Newspaper Comparison

6823 words - 27 pages

Newspaper Comparison

Today's society is in many respects dominated by the media.
Newspapers, books, television, radio and the Internet not only play
significant role in an average person's life but are also
multi-billion pound industries that, through the public exposure they
are subject to, carry great influence. One of the oldest media formats
still in use is the newspaper. This old printed format carries great
political power and boasts huge readerships, partly due to its cheap
price, never exceeding a few pounds an issue, and its portability.

Throughout the decades during which Newspapers have developed, two
main styles of writing and presentation in newspapers have emerged:
Tabloid and Broadsheet. Each varies greatly in their portrayal of the
news and current affairs. This can be clearly seen through the
differences between tabloid and broadsheet stories even when
describing the same event. All newspapers have the intention to inform
and entertain their readers. However, broadsheet newspapers have
typically favoured the information function whereas tabloid newspapers
are more biased towards and entertainment function. Although tabloid
and broadsheet are the two main newspaper formats some newspapers do
occupy an intermediate space between the two. The term broadsheet and
tabloid refers to the size of the paper on which they are printed:
tabloids, being printed on narrow folded pages and broadsheet being
slightly wider. However, nowadays the words tabloid and broadsheet
carry greater significance than the relative size of their paper.

Through tradition and some issues of production and presentation,
broadsheet newspapers have grown to a definition as the more serious,
factually concerned and objective newspapers containing large amounts
of written detail (such as the Times, Telegraph and Guardian).
However, tabloids are generally considered to be the more
sensationalist, emotionally concerned and subjective newspapers
containing more pictures and easy to read text (such as the Sun and
the Mirror). Typically, Many Tabloid only require a reading age of 9,
thus allowing them to be readily understood by the less well-educated
and intellectual members of the public. Clearly, the properties of
these formats can be seen as direct opposites. However they do share
some similarities. An obvious common property of all newspapers is
that they are commercial, that is, that they will try to appeal to a
large a readership as possible, within their market niche readership
and this is reflected in their range of content and style. Some
newspapers try to appeal to more people by mixing elements of tabloids
and broadsheets (such as the Daily Mail and the Daily Express),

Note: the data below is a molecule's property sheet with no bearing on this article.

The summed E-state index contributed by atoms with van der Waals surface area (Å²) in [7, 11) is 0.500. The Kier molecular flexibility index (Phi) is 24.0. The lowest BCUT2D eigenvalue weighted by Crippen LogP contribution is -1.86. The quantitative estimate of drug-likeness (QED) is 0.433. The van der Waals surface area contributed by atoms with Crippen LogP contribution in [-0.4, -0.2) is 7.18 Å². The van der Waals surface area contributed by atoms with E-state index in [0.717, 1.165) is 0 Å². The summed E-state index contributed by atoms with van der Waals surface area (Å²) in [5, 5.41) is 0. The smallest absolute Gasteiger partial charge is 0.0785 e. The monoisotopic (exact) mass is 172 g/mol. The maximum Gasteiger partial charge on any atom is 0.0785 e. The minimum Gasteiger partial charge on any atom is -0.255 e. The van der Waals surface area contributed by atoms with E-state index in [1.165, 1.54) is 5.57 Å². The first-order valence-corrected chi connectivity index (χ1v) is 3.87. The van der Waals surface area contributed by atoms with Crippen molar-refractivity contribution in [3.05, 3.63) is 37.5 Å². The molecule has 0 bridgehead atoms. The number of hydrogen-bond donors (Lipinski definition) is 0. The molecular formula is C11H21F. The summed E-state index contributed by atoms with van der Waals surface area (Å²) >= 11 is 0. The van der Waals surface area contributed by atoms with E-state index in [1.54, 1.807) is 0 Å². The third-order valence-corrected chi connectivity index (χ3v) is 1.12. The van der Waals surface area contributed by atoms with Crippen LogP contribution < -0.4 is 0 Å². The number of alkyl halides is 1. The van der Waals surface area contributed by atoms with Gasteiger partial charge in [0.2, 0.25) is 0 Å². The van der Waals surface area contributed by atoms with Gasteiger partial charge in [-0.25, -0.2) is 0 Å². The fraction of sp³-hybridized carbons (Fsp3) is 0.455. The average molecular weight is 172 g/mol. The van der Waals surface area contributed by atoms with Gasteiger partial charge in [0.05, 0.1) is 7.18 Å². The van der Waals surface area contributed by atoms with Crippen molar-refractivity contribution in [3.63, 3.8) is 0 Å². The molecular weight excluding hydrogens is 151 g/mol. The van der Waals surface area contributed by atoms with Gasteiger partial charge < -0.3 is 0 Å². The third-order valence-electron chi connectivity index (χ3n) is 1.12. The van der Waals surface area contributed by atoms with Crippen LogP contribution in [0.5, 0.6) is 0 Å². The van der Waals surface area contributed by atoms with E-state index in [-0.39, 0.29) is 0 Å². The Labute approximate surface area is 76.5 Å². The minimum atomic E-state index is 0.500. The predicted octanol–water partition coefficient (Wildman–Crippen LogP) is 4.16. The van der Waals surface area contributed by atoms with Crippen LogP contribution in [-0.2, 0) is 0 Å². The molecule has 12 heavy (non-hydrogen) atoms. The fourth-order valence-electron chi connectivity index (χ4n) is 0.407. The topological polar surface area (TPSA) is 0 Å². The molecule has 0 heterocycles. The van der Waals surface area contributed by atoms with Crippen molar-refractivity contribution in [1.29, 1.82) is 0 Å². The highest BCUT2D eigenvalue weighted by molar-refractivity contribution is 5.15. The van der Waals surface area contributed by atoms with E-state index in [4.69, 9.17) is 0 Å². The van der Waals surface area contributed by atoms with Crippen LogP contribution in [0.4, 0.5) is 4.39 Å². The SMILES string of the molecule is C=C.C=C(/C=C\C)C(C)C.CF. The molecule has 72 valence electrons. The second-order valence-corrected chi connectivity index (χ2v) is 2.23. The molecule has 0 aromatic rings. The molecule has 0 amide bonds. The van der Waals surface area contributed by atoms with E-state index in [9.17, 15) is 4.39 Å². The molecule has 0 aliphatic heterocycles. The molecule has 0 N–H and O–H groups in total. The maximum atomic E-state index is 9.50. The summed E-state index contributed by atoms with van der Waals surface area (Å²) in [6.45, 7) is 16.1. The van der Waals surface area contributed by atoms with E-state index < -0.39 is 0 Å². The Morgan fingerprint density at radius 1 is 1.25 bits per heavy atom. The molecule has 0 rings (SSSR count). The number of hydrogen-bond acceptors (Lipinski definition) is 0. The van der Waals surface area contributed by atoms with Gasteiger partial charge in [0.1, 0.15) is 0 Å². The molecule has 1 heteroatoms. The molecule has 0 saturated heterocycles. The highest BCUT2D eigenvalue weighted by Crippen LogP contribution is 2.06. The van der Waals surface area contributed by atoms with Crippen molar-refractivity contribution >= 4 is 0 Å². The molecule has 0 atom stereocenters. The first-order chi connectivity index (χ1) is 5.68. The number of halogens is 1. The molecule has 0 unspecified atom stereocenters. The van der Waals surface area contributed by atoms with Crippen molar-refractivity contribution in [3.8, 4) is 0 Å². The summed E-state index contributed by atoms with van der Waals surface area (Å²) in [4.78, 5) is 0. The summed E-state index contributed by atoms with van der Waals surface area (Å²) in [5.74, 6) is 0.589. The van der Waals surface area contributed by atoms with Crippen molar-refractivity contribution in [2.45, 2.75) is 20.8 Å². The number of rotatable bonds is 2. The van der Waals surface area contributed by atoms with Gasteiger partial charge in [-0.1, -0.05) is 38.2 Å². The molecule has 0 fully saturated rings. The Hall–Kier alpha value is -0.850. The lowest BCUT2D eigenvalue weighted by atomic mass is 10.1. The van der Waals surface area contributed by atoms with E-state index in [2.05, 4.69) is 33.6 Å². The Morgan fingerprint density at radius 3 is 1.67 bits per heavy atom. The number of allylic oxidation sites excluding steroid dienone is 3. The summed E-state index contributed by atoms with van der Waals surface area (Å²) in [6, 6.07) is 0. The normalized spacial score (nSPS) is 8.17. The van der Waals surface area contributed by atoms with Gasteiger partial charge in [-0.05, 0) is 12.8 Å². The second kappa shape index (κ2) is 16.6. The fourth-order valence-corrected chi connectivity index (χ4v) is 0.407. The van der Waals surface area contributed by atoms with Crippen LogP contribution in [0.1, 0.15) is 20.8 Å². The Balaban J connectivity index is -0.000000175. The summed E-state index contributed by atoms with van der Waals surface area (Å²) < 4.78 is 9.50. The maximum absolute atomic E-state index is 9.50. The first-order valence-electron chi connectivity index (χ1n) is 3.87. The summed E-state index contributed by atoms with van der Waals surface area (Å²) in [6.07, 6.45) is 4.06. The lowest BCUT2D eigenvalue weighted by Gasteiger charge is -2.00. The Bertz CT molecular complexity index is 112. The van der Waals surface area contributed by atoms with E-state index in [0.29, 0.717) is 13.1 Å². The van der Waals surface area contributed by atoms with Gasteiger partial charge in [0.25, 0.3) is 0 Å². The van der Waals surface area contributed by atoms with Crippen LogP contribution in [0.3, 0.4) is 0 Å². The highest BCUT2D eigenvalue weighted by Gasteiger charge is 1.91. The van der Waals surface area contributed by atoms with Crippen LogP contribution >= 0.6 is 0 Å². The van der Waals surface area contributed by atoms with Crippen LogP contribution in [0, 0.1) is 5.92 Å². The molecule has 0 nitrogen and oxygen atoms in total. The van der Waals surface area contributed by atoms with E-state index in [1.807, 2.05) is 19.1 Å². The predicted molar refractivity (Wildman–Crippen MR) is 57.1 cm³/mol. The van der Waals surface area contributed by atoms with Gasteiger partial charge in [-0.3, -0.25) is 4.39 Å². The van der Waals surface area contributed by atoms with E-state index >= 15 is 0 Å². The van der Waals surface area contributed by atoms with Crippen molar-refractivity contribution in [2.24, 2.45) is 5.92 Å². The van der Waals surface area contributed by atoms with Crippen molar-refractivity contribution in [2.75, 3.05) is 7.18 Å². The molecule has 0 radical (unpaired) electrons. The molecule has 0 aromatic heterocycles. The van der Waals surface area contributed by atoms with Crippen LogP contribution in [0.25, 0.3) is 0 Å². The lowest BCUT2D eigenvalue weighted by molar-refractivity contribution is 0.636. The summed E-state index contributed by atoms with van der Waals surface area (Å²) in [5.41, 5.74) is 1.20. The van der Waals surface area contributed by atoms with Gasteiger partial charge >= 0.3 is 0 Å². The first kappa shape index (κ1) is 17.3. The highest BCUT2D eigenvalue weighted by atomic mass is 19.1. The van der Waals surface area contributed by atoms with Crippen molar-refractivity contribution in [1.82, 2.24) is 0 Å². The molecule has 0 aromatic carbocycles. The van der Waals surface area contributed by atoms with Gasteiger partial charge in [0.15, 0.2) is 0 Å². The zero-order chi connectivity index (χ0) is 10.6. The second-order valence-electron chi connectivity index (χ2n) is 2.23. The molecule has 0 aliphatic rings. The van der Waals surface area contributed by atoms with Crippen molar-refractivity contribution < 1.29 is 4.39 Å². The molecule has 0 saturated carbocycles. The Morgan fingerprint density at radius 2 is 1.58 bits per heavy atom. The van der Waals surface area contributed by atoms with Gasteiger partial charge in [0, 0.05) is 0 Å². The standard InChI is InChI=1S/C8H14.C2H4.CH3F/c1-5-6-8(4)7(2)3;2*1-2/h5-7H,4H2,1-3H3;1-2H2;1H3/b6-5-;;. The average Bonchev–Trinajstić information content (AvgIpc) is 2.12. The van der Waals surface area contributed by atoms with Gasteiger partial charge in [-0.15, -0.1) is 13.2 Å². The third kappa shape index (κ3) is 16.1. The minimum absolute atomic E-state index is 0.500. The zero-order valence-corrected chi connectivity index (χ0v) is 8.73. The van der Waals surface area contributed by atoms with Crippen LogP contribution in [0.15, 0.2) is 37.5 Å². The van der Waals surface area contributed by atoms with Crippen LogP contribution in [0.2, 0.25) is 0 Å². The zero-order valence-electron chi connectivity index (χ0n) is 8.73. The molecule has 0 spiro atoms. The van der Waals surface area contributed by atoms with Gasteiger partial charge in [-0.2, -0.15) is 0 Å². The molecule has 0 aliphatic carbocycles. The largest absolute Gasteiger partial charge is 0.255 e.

although the large tabloid and broadsheet newspapers tend to follow
the traditional stereotypical styles for their type....

Find Another Essay On Newspaper Comparison

A Comparison Between the Two Separate Types of Newspaper, Tabloid and Broadsheet

2479 words - 10 pages A Comparison Between the Two Separate Types of Newspaper, Tabloid and Broadsheet In this investigation, I shall initially create a hypothesis. My hypothesis will be relevant to the content of a tabloid newspaper in comparison to a broadsheet. I shall firstly decide what type of data to collect, which will depend on which data is relevant to my

GCSE media studies coursework: A comparison of two local newspaper articles. This essay compares two newspaper articles taken from two different local newspapers in England

1264 words - 5 pages In this essay I will be comparing two articles taken from local newspapers in different areas. I will be looking at the techniques used in each article and their effectiveness. I will use this comparison to eventually decide which article is the more effective of the two.The two headlines from the articles are quite different. 'Inches from tragedy' is a large, bold headline written in a way that makes you want to see what the headline is talking

Comparison of TV news and Newspaper - Positions the viewer/reader

1178 words - 5 pages guidance.The media tries to give their audience an unbiased view of the story but in the end they are always biased towards one side of the story. Since they are always biased to one side of the story, they position the audience to favour a certain point of view. The newspaper article was about the leader of Hezbollah which shows him as a religious person, this positions the reader towards Hezbollah because it shows him as a good person. The television

Write a detailed comparison between a Tabloid and a Broadsheet newspaper

715 words - 3 pages The Daily Telegraph and The Sun are both newspapers that support the Conservative Party and are both stereotypical of their type. The best-selling tabloid newspaper is The Sun and is owned by media magnate Rupert Murdoch, the same person that owns BSkyB whereas The Daily Telegraph is owned by Hollinger international. Despite these similarities they have vital differences.One of the first differences that a reader would notice would be the

Comparing the Length of Words in a Broadsheet Newspaper and Tabloid Newspaper